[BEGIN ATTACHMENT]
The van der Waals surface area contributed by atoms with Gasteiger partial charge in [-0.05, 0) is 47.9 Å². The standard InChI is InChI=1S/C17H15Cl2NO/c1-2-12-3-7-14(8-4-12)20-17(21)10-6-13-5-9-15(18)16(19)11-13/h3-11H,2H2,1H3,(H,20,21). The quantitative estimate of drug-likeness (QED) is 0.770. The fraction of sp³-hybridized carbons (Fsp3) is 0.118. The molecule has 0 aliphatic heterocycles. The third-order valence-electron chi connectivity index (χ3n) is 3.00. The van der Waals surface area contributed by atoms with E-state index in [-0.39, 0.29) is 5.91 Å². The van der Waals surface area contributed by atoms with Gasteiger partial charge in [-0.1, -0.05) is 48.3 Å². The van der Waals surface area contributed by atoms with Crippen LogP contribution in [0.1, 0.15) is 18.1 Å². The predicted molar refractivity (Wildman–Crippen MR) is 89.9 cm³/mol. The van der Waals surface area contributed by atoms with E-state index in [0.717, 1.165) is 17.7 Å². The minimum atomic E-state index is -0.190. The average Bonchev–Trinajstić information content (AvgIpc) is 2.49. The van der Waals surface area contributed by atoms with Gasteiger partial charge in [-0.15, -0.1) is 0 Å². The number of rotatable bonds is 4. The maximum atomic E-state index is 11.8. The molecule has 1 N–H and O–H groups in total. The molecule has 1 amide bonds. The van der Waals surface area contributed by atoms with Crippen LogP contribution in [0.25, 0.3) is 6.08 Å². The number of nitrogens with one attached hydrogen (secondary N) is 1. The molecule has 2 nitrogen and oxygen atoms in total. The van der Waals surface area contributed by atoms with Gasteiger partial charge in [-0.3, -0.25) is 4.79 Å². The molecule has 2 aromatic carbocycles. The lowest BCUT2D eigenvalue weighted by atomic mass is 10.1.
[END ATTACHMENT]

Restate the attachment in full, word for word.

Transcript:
The van der Waals surface area contributed by atoms with Gasteiger partial charge in [-0.05, 0) is 47.9 Å². The standard InChI is InChI=1S/C17H15Cl2NO/c1-2-12-3-7-14(8-4-12)20-17(21)10-6-13-5-9-15(18)16(19)11-13/h3-11H,2H2,1H3,(H,20,21). The quantitative estimate of drug-likeness (QED) is 0.770. The fraction of sp³-hybridized carbons (Fsp3) is 0.118. The molecule has 0 aliphatic heterocycles. The third-order valence-electron chi connectivity index (χ3n) is 3.00. The van der Waals surface area contributed by atoms with E-state index in [-0.39, 0.29) is 5.91 Å². The van der Waals surface area contributed by atoms with Gasteiger partial charge in [-0.1, -0.05) is 48.3 Å². The van der Waals surface area contributed by atoms with Crippen LogP contribution in [0.1, 0.15) is 18.1 Å². The predicted molar refractivity (Wildman–Crippen MR) is 89.9 cm³/mol. The van der Waals surface area contributed by atoms with E-state index in [0.717, 1.165) is 17.7 Å². The minimum atomic E-state index is -0.190. The average Bonchev–Trinajstić information content (AvgIpc) is 2.49. The van der Waals surface area contributed by atoms with Gasteiger partial charge in [-0.15, -0.1) is 0 Å². The number of rotatable bonds is 4. The maximum atomic E-state index is 11.8. The molecule has 1 N–H and O–H groups in total. The molecule has 1 amide bonds. The van der Waals surface area contributed by atoms with Crippen LogP contribution in [0.25, 0.3) is 6.08 Å². The number of nitrogens with one attached hydrogen (secondary N) is 1. The molecule has 2 nitrogen and oxygen atoms in total. The van der Waals surface area contributed by atoms with Gasteiger partial charge in [-0.3, -0.25) is 4.79 Å². The molecule has 2 aromatic carbocycles. The lowest BCUT2D eigenvalue weighted by atomic mass is 10.1.